Employee Benefits

(To help you retain the best employees)

Written by Candace Jenkins
Written by Candace Jenkins

Candace Jenkins is a licensed insurance advisor with over a decade of experience. She is also a writer and loves to write on all things insurance. Candace writes for TrustedChoice.com on a continuous basis and is here with the facts about all your insurance inquiries.


As a business owner, finding top talent can be challenging. Keeping your employees once you've hired them can present another set of challenges. It is best to be proactive and offer your employees benefits in addition to compensation. 

An independent insurance agent will walk you through a selection of benefit offerings so you can make a wise decision. Choosing the right benefits can aid in the growth and retention of your employees.

What Are Employee Benefits?

Employee benefits are designed to offer additional compensation beyond a regular paycheck. The business will contribute a specified amount of money towards either a certain type of insurance, retirement fund, or both for qualifying employees. 

Why You Need Employee Benefits

As an employer, you need to stay relevant and competitive in the market. Making your job offers more attractive by having quality benefit offerings can help you hire the right candidates as well as retain current employees. 

A nice benefits package can mean the difference in obtaining a future employee or losing them to a competitor.

What Are the Most Common Types of Employee Benefits?

An employer may offer these benefits in one of two ways: 

Through group insurance plans: All qualifying employees are able to opt-in to the same specific plan the employer selects.

Through reimbursement: This is similar to an allowance for employees to pay towards their own individual plans.


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The most common types of benefit offerings:

  • Medical: Employers can offer their workers group health insurance plans to help cover medical expenses, and even contribute towards their health insurance premiums.
  • Dental: Dental insurance is a separate policy from medical insurance, and employers may be able to lessen the financial burden of maintaining their employees' dental hygiene.
  • Life insurance: In exchange for an employer paying the insurance company, they will pay a designated beneficiary a matched amount if an employee happens to die.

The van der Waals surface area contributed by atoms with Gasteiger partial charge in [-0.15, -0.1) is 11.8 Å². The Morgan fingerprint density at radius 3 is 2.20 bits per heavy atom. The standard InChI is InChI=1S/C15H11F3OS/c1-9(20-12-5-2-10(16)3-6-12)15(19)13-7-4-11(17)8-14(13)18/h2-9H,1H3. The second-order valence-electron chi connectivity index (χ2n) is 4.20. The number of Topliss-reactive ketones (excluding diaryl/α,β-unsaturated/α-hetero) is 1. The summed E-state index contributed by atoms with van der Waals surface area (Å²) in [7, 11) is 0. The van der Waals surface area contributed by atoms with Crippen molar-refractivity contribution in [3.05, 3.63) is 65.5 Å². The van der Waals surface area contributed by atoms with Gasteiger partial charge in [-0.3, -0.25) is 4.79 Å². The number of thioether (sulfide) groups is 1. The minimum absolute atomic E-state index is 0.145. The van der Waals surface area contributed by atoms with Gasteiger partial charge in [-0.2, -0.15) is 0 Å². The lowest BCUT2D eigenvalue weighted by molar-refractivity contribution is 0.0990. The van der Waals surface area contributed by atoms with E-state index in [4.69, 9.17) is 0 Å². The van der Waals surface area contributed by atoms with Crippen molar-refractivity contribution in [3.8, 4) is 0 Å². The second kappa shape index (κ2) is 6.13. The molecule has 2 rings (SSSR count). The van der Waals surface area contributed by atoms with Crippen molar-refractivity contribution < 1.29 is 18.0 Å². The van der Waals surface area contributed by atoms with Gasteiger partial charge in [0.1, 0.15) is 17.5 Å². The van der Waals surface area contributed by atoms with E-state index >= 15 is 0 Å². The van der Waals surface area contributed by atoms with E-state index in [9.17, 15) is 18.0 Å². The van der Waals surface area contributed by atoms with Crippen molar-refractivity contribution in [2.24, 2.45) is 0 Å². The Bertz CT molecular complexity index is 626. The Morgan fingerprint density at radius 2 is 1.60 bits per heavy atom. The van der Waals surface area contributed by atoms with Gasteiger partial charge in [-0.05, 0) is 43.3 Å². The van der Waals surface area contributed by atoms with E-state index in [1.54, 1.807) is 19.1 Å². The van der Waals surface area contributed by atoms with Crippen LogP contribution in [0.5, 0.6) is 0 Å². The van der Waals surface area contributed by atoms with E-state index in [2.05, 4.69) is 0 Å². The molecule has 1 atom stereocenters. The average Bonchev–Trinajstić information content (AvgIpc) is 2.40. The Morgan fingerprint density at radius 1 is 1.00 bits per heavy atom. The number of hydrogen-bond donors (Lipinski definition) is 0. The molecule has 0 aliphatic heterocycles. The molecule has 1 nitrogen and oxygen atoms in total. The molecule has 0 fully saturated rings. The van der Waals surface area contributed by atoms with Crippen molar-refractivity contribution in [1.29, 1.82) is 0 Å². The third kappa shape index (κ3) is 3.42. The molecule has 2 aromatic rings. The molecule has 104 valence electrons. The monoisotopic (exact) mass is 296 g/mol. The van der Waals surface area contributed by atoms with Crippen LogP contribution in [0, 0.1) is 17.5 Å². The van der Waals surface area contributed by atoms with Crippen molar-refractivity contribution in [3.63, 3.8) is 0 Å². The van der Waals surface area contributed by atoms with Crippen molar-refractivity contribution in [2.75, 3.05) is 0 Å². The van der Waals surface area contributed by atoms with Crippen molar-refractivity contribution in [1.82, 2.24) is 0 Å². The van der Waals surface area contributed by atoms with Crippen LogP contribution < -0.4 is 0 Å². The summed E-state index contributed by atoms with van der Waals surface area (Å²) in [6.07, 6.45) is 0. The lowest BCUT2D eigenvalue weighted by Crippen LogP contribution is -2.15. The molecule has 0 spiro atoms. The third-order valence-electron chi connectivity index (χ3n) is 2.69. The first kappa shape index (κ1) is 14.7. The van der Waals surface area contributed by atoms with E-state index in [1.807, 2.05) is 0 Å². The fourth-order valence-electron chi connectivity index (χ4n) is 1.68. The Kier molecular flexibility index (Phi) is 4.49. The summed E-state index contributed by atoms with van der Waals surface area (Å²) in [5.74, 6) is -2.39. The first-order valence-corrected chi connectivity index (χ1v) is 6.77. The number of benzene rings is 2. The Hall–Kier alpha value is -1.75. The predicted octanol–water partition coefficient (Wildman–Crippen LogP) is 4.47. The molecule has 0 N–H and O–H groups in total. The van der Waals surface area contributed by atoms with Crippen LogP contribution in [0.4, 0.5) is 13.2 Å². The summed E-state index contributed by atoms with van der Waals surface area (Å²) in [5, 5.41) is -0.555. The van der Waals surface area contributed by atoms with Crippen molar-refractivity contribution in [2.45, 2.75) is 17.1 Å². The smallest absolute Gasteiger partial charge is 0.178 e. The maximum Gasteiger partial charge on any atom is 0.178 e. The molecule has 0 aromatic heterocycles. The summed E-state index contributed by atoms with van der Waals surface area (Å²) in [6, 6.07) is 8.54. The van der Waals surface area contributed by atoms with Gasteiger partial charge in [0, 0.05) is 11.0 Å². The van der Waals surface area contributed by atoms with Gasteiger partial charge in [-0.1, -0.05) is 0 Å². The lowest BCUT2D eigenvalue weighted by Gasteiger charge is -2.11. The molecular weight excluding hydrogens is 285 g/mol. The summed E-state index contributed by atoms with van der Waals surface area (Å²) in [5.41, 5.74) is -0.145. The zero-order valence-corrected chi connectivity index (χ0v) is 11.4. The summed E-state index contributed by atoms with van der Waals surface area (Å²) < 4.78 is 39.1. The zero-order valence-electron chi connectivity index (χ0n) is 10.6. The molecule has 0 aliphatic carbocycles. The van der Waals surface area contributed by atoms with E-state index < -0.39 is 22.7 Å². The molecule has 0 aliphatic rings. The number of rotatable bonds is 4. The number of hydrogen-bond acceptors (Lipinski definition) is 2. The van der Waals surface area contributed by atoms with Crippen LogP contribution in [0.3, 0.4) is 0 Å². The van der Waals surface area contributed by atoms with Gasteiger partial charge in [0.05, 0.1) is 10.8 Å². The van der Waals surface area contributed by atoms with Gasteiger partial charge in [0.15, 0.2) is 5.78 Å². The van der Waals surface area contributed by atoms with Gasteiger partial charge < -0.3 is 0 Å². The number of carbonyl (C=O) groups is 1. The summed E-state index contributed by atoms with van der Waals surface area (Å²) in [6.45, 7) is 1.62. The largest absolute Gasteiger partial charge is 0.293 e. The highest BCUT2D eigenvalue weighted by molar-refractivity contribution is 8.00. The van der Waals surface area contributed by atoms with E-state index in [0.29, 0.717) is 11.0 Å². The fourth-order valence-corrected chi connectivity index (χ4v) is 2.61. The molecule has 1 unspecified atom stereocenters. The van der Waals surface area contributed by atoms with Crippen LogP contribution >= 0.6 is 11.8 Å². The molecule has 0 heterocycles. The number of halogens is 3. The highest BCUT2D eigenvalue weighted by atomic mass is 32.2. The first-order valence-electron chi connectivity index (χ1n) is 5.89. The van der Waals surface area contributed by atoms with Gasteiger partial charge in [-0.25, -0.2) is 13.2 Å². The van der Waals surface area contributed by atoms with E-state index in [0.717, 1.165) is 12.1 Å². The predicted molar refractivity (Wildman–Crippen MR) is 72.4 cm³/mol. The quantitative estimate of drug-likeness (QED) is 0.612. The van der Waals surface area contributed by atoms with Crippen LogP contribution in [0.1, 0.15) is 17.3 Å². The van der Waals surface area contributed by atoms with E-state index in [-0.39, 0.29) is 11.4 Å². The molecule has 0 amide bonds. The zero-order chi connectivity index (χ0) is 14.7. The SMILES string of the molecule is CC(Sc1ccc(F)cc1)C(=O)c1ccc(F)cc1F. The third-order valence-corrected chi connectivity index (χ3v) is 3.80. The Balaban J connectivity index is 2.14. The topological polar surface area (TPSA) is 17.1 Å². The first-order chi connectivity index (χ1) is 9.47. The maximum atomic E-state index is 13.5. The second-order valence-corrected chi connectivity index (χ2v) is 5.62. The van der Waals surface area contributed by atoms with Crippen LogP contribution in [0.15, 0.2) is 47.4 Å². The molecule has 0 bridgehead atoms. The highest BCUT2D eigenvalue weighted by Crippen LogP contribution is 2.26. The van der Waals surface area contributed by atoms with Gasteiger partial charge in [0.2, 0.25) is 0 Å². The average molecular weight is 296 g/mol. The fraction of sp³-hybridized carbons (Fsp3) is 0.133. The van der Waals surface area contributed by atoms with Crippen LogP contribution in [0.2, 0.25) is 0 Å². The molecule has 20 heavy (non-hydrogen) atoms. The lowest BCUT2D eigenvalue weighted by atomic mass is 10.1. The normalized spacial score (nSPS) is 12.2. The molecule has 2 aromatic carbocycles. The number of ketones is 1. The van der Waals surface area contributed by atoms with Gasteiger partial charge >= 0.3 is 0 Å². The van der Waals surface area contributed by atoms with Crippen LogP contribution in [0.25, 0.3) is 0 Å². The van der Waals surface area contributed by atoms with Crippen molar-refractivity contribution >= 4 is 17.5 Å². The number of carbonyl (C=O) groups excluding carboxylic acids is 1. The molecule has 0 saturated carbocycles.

• Long-term disability and short-term disability: This kind of coverage will protect employees from losing income should they become unable to work due to injury or illness for an extended period of time.
  • Voluntary vision: Vision is a necessity to do most jobs properly. Offering your employees vision insurance can be a nice benefit.

The following benefits operate a bit differently from those above:

  • Health savings accounts and flexible spending accounts: HSAs and FSAs are different types of healthcare plans that allow employees to pay for medical expenses and have reduced tax liability. They work similar to personal savings accounts, but the money in them must be used for medical expenses.
  • Company matched 401(k): Businesses will match employees’ contributions to their 401(k) retirement plans through a percentage of their contribution or through a specified percentage of their total annual salary. 

Who Is Eligible for Employee Benefits?

Eligibility varies widely from employer to employer. Business owners are allowed to make up their own eligibility guidelines within their company.  

Examples of eligibility rules:

  • Insurance carriers usually won't offer plans to employees who work less than 20 hours per week. 
  • Most commonly, benefits are offered to employees who work between 30 and 40 hours per week. 
  • 401(k) eligibility requirements are determined on a plan-by-plan basis, and the employer can also set their own rules here. For example, an employee must work for 90 days before becoming eligible to apply for coverage.
  • Employers are not allowed to discriminate on who they deem as a worthy employee from an incompetent one. If an employee meets plan and policy requirements, they are eligible to receive benefits.

Are Employee Benefits Required By Law?

Employee benefits are typically not required by law. However, larger companies can face potential penalties if they don't offer health insurance. Offering benefits to your employees will help with retention and is a good way to show that your company cares.

How Will Employee Benefits Affect Paychecks?

Many types of benefits such as medical, dental, vision, 401(k) and HSAs/FSAs can be deducted on a pre-tax basis. This means that having them will reduce tax liability. You and your employees will be subject to less tax because the amount earned will be less with benefits deducted. 

Also, since the amounts deducted for each benefit will have been predetermined by you, the plan selected, or the employee, they'll come out automatically each time.


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Benefits of an Independent Insurance Agent

Benefits can be complex. They draw in several intimidating factors including taxes, laws, different insurance carriers, company rules, and various employee needs. An independent insurance agent's role is to simplify the process.

Independent insurance agents advise you while presenting the most competitive rates and plans that meet your business's needs. They work with a variety of carriers to compare insurance quotes, breaking down the insurance language so you can make an educated decision.

Finding and Comparing Employee Benefit Quotes

Your independent insurance agent will review your needs and help you evaluate which employee benefits make the most sense. They'll also compare policies and quotes from multiple insurance companies to make sure you have the best protection out there. 

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